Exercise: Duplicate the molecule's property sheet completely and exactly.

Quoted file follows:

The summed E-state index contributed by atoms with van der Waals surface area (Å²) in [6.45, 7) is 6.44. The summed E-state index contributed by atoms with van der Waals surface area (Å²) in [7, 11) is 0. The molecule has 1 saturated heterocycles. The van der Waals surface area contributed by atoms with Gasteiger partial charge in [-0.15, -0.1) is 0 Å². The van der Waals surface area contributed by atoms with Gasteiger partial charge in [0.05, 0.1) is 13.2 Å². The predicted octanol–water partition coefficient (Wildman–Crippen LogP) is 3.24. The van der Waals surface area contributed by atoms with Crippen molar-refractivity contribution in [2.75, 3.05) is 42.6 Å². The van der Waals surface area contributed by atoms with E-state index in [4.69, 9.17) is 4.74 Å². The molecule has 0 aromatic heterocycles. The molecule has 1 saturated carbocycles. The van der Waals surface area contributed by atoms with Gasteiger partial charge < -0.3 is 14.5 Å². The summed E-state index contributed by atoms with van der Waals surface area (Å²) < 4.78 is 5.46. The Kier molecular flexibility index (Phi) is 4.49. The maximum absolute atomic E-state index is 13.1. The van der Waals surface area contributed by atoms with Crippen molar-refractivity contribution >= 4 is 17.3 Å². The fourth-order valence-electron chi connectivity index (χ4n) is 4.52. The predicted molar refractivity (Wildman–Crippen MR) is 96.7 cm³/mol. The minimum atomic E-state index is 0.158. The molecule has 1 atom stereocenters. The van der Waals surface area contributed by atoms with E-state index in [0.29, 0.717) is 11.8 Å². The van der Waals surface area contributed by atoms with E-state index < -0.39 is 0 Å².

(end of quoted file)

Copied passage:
The summed E-state index contributed by atoms with van der Waals surface area (Å²) in [6.45, 7) is 6.44. The summed E-state index contributed by atoms with van der Waals surface area (Å²) in [7, 11) is 0. The molecule has 1 saturated heterocycles. The van der Waals surface area contributed by atoms with Gasteiger partial charge in [-0.15, -0.1) is 0 Å². The van der Waals surface area contributed by atoms with Gasteiger partial charge in [0.05, 0.1) is 13.2 Å². The predicted octanol–water partition coefficient (Wildman–Crippen LogP) is 3.24. The van der Waals surface area contributed by atoms with Crippen molar-refractivity contribution in [2.75, 3.05) is 42.6 Å². The van der Waals surface area contributed by atoms with E-state index in [4.69, 9.17) is 4.74 Å². The molecule has 0 aromatic heterocycles. The molecule has 1 saturated carbocycles. The van der Waals surface area contributed by atoms with Gasteiger partial charge < -0.3 is 14.5 Å². The summed E-state index contributed by atoms with van der Waals surface area (Å²) < 4.78 is 5.46. The Kier molecular flexibility index (Phi) is 4.49. The maximum absolute atomic E-state index is 13.1. The van der Waals surface area contributed by atoms with Crippen molar-refractivity contribution >= 4 is 17.3 Å². The fourth-order valence-electron chi connectivity index (χ4n) is 4.52. The predicted molar refractivity (Wildman–Crippen MR) is 96.7 cm³/mol. The minimum atomic E-state index is 0.158. The molecule has 1 atom stereocenters. The van der Waals surface area contributed by atoms with E-state index in [0.29, 0.717) is 11.8 Å². The van der Waals surface area contributed by atoms with E-state index < -0.39 is 0 Å².